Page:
I was more than a decade away from being born when Valerie Saiving published her pivotal article, “The Human Situation: A Feminine View,” in the Journal of Religion, critiquing the traditional Christian idea of sin as pride. In a more academic, theological, and less press-savvy way, Saiving was in fact telling women in 1960: Lean in.
Sheryl Sandberg’s recent bestselling book, Lean In, has received its fair share of attention, praise, and substantial critique. I’d read a whole lot of that before I read the book itself. I did wait to offer up my own take on it until after I’d read it, however, unlike some others.
Jessica Valenti sums up some of the criticism Sandberg has received:
There are certainly substantive critiques to be made about Sandberg’s book. “Lean In” is mostly tailored for married women with children and may not resonate with women who aren’t upper-middle-class or elite, something Sandberg acknowledges up front: “The vast majority of women are not looking to lead in the workplace, but are struggling to make ends meet and take care of their families.”
Critics have also knocked Sandberg for putting the onus on women to lift themselves up, rather than blaming society for being sexist. But in her book, she frequently identifies how internal and external forces keep women from advancing in their careers. She also supports structural change, citing economic inequalities, discrimination, and the lack of paid maternity leave and affordable child care as problems that need to be addressed.
So I agree that Lean In has a narrow focus, but I do not think it has a narrow relevance. It’s a message that’s almost so basic and fundamental (and true) that some people might miss the point:
Patriarchal society tells women to sit back, stay quiet, and underestimate themselves. Women! Stop doing that!
Or, to put it another way, women under patriarchy have internalized sexism, thus contributing to the external barriers that prevent them from achieving greater social and political power. Stop doing that.
In 1960, Saiving noted something equally as simple, but also as revolutionary when it came to a religion: The Christian tradition insists that the fundamental human flaw (sin) is pride … too much of a sense of self. “Sin is the self’s attempt to overcome that anxiety by magnifying its own power, righteousness, or knowledge.” The tradition insists that there is virtue in humility, in submitting to (a male) God, and in giving up one’s excessive focus on self to serve others.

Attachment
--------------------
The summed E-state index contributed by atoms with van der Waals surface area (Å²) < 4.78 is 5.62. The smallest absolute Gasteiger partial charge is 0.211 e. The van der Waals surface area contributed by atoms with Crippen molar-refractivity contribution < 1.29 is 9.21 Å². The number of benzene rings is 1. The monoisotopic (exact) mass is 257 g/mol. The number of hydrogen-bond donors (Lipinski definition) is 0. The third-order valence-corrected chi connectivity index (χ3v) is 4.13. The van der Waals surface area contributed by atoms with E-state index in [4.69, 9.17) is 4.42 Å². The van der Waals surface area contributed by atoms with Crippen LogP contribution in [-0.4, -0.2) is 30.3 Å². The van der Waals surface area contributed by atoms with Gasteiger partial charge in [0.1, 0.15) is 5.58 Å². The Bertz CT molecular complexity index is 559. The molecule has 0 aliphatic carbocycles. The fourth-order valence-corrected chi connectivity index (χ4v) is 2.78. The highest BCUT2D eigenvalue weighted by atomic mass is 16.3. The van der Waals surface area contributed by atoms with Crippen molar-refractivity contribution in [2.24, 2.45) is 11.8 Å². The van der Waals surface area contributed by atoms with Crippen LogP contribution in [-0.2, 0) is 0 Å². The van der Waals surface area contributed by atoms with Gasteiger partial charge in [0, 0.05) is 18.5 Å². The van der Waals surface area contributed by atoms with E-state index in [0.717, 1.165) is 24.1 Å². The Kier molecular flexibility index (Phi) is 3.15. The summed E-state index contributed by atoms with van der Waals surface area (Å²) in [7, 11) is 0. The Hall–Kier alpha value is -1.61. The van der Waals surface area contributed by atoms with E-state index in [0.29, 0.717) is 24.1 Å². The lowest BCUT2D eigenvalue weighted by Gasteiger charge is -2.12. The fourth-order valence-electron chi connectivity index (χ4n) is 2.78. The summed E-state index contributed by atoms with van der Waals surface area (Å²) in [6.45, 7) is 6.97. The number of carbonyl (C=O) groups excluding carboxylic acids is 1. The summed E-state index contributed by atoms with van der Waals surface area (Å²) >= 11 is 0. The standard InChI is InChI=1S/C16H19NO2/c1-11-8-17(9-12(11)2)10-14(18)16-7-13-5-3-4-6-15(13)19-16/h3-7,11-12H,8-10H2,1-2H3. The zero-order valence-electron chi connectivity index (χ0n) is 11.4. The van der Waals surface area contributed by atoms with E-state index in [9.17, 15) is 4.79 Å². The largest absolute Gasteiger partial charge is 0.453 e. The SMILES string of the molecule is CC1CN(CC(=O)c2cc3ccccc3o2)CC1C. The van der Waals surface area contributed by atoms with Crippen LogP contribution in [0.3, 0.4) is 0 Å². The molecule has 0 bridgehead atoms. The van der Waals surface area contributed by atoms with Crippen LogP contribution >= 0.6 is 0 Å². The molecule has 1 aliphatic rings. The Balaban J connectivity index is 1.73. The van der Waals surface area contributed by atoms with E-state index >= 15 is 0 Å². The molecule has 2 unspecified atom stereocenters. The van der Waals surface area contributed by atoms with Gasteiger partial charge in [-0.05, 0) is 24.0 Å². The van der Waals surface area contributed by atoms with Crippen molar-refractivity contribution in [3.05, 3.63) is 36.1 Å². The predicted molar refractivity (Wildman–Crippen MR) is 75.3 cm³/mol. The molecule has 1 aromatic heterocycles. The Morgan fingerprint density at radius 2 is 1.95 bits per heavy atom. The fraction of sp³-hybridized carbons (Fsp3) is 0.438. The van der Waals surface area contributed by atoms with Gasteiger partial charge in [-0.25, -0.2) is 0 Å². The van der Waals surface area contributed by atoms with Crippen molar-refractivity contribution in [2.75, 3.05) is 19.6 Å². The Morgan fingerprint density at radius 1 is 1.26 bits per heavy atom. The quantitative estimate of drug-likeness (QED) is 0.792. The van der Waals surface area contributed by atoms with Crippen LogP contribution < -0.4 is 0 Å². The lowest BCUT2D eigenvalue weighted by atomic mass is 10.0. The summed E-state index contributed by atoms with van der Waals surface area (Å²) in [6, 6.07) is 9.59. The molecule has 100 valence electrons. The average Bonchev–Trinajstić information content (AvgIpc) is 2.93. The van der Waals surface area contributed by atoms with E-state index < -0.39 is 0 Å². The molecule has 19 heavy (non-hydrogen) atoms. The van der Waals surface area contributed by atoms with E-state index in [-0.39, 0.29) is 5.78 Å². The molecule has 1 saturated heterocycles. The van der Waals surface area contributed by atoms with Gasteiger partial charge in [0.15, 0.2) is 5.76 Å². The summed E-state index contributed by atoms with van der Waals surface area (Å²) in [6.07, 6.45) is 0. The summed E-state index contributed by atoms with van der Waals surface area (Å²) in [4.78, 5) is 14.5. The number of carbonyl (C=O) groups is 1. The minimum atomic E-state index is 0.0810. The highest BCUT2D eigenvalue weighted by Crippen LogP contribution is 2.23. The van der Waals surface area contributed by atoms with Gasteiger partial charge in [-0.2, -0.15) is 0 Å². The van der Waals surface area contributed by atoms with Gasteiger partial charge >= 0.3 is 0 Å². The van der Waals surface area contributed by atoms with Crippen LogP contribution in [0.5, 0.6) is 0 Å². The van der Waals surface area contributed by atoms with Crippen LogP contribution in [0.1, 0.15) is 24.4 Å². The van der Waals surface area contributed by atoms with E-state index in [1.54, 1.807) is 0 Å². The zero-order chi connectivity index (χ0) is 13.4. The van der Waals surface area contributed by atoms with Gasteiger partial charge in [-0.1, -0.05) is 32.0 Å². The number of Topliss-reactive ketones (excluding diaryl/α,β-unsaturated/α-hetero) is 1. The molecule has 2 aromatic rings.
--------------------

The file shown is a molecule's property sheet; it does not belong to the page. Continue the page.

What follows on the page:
She went on: For women under patriarchy, the fundamental human flaw (sin) is selflessness … giving up of herself and subsuming her needs to everyone else’s: “surrendering her individual concerns in order to serve the immediate needs of others.” Under patriarchy, “the problem” for men and “the problem” for women are not at all the same thing. The theological assessment and corrective, therefore, ought not be the same either.
In 1960, this essay sparked a renewed vitality for generations of Christian feminist theological and biblical scholarship that was critical of classical ideas as well as constructively offering new inclusive proposals and models.
And its message for women in 1960 was in some measure the same as Sandberg’s: Lean in. Don’t be quiet when doing so simply benefits the male-power-elite. Claim a space at the table. Carve out a place in the religion. Take yourself seriously as (to use Saiving’s Christian theological language) a person created in the image of God, fully worthy as any man, and valued for who you are.
Women in patriarchal workplaces, educational institutions, churches, governments, and communities do support their own subjection when they do what the male power structure says they should do: stay quiet, accept less pay, prioritize other peoples’ needs over their own, disbelieve that their own gender can fully re-present the divine. Valerie Saiving started this conversation back in 1960.
So Sandberg’s advice isn’t new. Not by a long shot.
Why is it so controversial?
Because it’s so obviously still needed.